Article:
listen to the pronunciation of slavery
İngilizce - Türkçe

Kölelik orada yasal idi. - Slavery was legal there.

Yoksulluk tesadüf değildir. Kölelik ve apartheid gibi insan ürünüdür ve insan etkinlikleriyle ortadan kaldırılabilir. - Poverty is not an accident. Like slavery and apartheid, it is man-made and can be removed by the actions of human beings.

kölelik düzeni
kölelik sistemi
{i} esir tutma
{i} esaret
salya gibi
{i} angarya

Angarya, insanlık dışı bir suçtur. - Slavery is a crime against humanity.

{i} kulluk
{i} kölelik, esirlik, esaret
çok ağır iş
{i} ağır iş
(Hukuk) köle ticareti
slavery to
kölesi olma
abolish slavery
köleliği kaldırmak
banning slavery
köleliği yasaklama
reduce to slavery
kölelik azaltmak
white slavery
beyaz esaret
woman who freed from slavery
kölelikten azat kadın
İngilizce - İngilizce
A condition in which one is captivated or subjugated, as by greed or drugs

Man seeks for gold in mines that he may weave / A lasting chain for his own slavery.

An institution or social practice of owning human beings as property, especially for use as forced laborers
A condition of servitude endured by a slave
{n} the condition of a slave, servitude
Slavery is the system by which people are owned by other people as slaves. My people have survived 400 years of slavery. Condition in which one human being is owned by another. A slave was considered in law as property, or chattel, and was deprived of the rights ordinarily held by free persons. Slavery has existed on nearly every continent, including Asia, Europe, Africa, and the Americas, and throughout most of recorded history. The ancient Greeks and Romans accepted the institution of slavery, as did the Mayas, Incas, Aztecs, and Chinese. Europeans began importing slaves from Africa to the New World beginning in the 16th century (see slave trade). An estimated 11 million people were taken from Africa during the transatlantic slave trade. By the mid-19th century the slave population in the U.S. had risen to more than four million, although slave imports had been banned from 1809. Most slaves worked on plantations in the South, their status governed by slave codes. Most of the slaves sent to the Americas ended up in South America, where harsh conditions required the constant replenishing of slaves. Following the rise of abolitionism, Britain outlawed slavery in its colonies in 1833, and France did the same in 1848. During the American Civil War, slavery was abolished in the Confederacy by the Emancipation Proclamation (1863), which was decreed by Pres. Abraham Lincoln. Slavery continues to exist in many parts of the world, although it is not officially recognized by any government. See also Dred Scott decision; Fugitive Slave Acts; serfdom; Underground Railroad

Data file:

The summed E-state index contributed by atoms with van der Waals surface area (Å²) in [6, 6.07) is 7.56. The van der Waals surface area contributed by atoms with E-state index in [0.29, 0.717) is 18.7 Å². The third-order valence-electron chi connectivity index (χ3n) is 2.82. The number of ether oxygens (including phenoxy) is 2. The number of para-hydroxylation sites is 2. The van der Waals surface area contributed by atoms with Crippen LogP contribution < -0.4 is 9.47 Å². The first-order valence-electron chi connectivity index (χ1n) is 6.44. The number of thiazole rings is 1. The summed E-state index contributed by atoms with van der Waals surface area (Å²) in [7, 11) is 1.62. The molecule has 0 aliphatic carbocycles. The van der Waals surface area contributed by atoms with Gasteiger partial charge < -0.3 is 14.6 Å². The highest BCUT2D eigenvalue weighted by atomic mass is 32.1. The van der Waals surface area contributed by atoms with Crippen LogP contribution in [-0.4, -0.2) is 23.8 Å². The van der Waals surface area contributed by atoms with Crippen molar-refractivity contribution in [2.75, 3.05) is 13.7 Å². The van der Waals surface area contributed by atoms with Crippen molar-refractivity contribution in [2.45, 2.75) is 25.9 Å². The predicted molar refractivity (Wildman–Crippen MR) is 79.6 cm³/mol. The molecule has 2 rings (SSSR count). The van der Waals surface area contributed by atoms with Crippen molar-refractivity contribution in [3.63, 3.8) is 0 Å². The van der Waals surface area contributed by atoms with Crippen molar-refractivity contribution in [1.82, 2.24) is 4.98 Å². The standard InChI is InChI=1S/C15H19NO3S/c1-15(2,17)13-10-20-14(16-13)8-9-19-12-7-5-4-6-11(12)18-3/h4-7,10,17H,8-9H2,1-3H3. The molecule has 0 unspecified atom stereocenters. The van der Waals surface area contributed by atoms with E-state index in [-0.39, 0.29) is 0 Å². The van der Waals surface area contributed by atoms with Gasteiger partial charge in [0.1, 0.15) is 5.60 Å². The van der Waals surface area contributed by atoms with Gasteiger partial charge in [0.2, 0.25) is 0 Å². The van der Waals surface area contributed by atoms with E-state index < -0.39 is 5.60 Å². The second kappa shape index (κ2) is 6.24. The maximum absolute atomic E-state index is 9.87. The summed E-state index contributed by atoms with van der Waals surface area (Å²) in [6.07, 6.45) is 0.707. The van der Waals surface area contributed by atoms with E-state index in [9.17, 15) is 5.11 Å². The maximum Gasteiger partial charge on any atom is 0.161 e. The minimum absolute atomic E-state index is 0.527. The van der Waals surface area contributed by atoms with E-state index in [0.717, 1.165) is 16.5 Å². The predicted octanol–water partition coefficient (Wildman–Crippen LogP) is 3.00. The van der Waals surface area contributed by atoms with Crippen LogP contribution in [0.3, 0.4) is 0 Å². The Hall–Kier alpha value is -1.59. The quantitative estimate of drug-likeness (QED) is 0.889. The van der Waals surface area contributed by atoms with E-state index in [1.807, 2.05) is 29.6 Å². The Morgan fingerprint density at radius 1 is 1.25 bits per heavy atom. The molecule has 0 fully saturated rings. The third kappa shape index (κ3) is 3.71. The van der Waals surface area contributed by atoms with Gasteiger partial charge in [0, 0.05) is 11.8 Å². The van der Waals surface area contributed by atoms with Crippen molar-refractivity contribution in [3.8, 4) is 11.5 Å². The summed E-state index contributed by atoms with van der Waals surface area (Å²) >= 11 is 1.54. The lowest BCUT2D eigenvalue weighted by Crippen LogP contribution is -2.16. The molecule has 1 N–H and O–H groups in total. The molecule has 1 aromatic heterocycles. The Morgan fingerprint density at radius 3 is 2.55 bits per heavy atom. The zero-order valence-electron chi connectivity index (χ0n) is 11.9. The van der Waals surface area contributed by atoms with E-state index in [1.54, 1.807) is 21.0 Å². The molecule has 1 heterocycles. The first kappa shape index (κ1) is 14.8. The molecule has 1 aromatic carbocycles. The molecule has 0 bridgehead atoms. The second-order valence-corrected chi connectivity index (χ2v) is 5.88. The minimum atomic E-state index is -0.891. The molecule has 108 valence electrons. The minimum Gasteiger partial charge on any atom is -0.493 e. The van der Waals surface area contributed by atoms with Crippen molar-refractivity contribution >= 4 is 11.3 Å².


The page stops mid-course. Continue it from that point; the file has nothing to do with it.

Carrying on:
The institution or social practice of owning human beings as property, especially for use as forced laborers
the practice of owning slaves
A system of enforced servitude in which people are owned by others and in which enslaved status is transferred from parents to children (p 220)
the practice of owning slaves work done under harsh conditions for little or no pay
A condition of subjection or submission characterized by lack of freedom of action or of will
The holding of slaves
the state of being under the control of another person
{i} servitude, state of being a slave, bondage; hard work, drudgery
system by which people are owned by other people to Strand : when you are stranded, you are not allowed to leave a place because of the bad weather for example
The condition of servitude endured by a slave
The most extreme, coercive, abusive, and inhumane form of legalized inequality; people are treated as property
The condition of a slave; the state of entire subjection of one person to the will of another
work done under harsh conditions for little or no pay
{i} bondservice
sexual slavery
A criminal activity that involves forced sexual acts upon a person who is usually held hostage as a slave
white slavery
Sexual slavery, particularly the involuntary prostitution of women of European ancestry
American Anti-Slavery Society
Main activist arm of the U.S. abolition movement, which sought an immediate end to slavery in the country (see abolitionism). Cofounded in 1833 by William Lloyd Garrison and Arthur Tappan, it promoted the formation of state and local auxiliaries to agitate for abolition. Despite violent opposition, by 1840 the group had 2,000 auxiliaries and more than 150,000 members, including Theodore Weld and Wendell Phillips. Its most effective public meetings featured testimony by former slaves, including Frederick Douglass and William Wells Brown. In 1839 it split into two factions: a radical group led by Garrison that denounced the Constitution as supportive of slavery and a moderate faction led by Tappan that led to the birth of the Liberty Party
white slavery
Forced prostitution